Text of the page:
Imagine a team of humans and robots working together to process online orders — real-life workers strategically positioned among their automated coworkers who are moving intelligently back and forth in a warehouse space, picking items for shipping to the customer. This could become a reality sooner than later, thanks to researchers at the University of Missouri, who are working to speed up the online delivery process by developing a software model designed to make “transport” robots smarter.

“The robotic technology already exists,” said Sharan Srinivas, an assistant professor with a joint appointment in the Department of Industrial and Manufacturing Systems Engineering and the Department of Marketing. “Our goal is to best utilize this technology through efficient planning. To do this, we’re asking questions like ‘given a list of items to pick, how do you optimize the route plan for the human pickers and robots?’ or ‘how many items should a robot pick in a given tour? or ‘in what order should the items be collected for a given robot tour?’ Likewise, we have a similar set of questions for the human worker. The most challenging part is optimizing the collaboration plan between the human pickers and robots.”

Currently, a lot of human effort and labor costs are involved with fulfilling online orders. To help optimize this process, robotic companies have already developed collaborative robots — also known as cobots or autonomous mobile robots (AMRs) — to work in a warehouse or distribution center. The AMRs are equipped with sensors and cameras to help them navigate around a controlled space like a warehouse. The proposed model will help create faster fulfillment of customer orders by optimizing the key decisions or questions pertaining to collaborative order picking, Srinivas said.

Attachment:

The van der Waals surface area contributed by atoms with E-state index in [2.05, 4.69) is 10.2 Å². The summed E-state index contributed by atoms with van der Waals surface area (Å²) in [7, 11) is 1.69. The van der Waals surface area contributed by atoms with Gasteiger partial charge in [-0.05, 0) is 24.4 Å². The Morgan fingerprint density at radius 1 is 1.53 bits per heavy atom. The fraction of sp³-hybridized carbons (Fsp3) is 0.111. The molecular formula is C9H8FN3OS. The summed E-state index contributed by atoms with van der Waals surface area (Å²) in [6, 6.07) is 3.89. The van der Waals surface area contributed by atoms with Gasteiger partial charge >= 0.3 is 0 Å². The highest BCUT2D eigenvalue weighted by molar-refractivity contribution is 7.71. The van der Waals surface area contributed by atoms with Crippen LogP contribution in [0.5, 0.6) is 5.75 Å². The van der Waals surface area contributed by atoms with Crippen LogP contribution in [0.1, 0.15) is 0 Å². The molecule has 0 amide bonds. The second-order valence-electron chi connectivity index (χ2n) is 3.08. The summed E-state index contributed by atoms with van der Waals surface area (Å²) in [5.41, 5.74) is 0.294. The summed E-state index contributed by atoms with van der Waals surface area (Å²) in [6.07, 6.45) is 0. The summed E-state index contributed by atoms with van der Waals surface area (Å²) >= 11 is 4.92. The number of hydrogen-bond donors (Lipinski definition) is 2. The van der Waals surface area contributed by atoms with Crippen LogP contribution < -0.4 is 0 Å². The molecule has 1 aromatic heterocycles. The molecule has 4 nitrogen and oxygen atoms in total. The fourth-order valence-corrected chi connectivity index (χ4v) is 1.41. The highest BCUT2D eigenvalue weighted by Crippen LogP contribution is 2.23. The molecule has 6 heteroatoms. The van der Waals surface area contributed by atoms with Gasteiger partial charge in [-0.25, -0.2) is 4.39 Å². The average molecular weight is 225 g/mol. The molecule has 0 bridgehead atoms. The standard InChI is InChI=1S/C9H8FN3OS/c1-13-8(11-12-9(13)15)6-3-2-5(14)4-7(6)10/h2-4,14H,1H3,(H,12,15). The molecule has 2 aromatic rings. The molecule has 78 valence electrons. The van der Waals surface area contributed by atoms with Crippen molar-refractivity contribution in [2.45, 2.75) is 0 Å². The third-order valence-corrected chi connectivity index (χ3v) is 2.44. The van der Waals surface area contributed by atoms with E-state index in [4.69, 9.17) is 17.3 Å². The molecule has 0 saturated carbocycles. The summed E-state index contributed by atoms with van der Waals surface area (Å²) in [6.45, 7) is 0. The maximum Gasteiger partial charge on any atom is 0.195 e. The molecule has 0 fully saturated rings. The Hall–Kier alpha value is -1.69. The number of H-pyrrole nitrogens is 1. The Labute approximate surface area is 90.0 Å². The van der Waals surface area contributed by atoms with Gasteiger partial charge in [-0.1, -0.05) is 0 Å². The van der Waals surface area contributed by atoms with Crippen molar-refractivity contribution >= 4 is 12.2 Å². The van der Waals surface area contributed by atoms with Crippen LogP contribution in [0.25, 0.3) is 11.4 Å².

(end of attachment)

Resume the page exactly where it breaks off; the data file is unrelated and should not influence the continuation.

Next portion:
“The robot is intelligent, so if it’s instructed to go to a particular location, it can navigate the warehouse and not hit any workers or other obstacles along the way,” Srinivas said.

Srinivas, who specializes in data analytics and operations research, said AMRs are not designed to replace human workers, but instead can work collaboratively alongside them to help increase the efficiency of the order fulfillment process. For instance, AMRs can help fulfill multiple orders at a time from separate areas of the warehouse quicker than a person, but human workers are still needed to help pick items from shelves and place them onto the robots to be transported to a designated drop-off point inside the warehouse.

“The one drawback is these robots do not have good grasping abilities,” Srinivas said. “But humans are good at grasping items, so we are trying to leverage the strength of both resources — the human workers and the collaborative robots. So, what happens in this case is the humans are at different points in the warehouse, and instead of one worker going through the entire isle to pick up multiple items along the way, the robot will come to the human worker, and the human worker will take an item and put it on the robot. Therefore, the human worker will not have to strain himself or herself in order to move large carts of heavy items throughout the warehouse.”

Srinivas said a future application of their software could also be applied in other locations such as grocery stores, where robots could be used to fill orders while also navigating among members of the general public. He could see this potentially happening within the next three-to-five years.

“Collaborative order picking with multiple pickers and robots: Integrated approach for order batching, sequencing and picker-robot routing” was published in the International Journal of Production Economics. Shitao Yu, a doctoral candidate in the Department of Industrial and Manufacturing Systems Engineering at MU, is a co-author of the study.

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Materials provided by University of Missouri-Columbia. Note: Content may be edited for style and length.



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By GIL